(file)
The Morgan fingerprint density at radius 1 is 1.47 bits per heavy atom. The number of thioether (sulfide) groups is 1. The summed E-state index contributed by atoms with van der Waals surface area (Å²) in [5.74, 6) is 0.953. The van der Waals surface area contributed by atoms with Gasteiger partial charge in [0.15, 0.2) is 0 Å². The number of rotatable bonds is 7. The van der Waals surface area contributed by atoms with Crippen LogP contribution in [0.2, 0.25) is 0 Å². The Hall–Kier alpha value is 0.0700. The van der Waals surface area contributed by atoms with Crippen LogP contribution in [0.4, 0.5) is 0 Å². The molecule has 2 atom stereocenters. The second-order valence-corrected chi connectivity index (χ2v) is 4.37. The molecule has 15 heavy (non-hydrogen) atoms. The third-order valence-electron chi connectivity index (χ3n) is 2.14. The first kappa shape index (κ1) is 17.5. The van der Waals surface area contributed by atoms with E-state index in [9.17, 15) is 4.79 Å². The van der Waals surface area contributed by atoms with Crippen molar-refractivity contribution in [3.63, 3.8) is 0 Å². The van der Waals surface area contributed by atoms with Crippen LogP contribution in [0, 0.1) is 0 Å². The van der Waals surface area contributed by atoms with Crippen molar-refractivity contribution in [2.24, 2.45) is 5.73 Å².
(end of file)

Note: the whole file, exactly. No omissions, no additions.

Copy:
The Morgan fingerprint density at radius 1 is 1.47 bits per heavy atom. The number of thioether (sulfide) groups is 1. The summed E-state index contributed by atoms with van der Waals surface area (Å²) in [5.74, 6) is 0.953. The van der Waals surface area contributed by atoms with Gasteiger partial charge in [0.15, 0.2) is 0 Å². The number of rotatable bonds is 7. The van der Waals surface area contributed by atoms with Crippen LogP contribution in [0.2, 0.25) is 0 Å². The Hall–Kier alpha value is 0.0700. The van der Waals surface area contributed by atoms with Crippen LogP contribution in [0.4, 0.5) is 0 Å². The molecule has 2 atom stereocenters. The second-order valence-corrected chi connectivity index (χ2v) is 4.37. The molecule has 15 heavy (non-hydrogen) atoms. The third-order valence-electron chi connectivity index (χ3n) is 2.14. The first kappa shape index (κ1) is 17.5. The van der Waals surface area contributed by atoms with E-state index in [9.17, 15) is 4.79 Å². The van der Waals surface area contributed by atoms with Crippen molar-refractivity contribution in [3.63, 3.8) is 0 Å². The van der Waals surface area contributed by atoms with Crippen LogP contribution in [0, 0.1) is 0 Å². The van der Waals surface area contributed by atoms with Crippen molar-refractivity contribution in [2.24, 2.45) is 5.73 Å².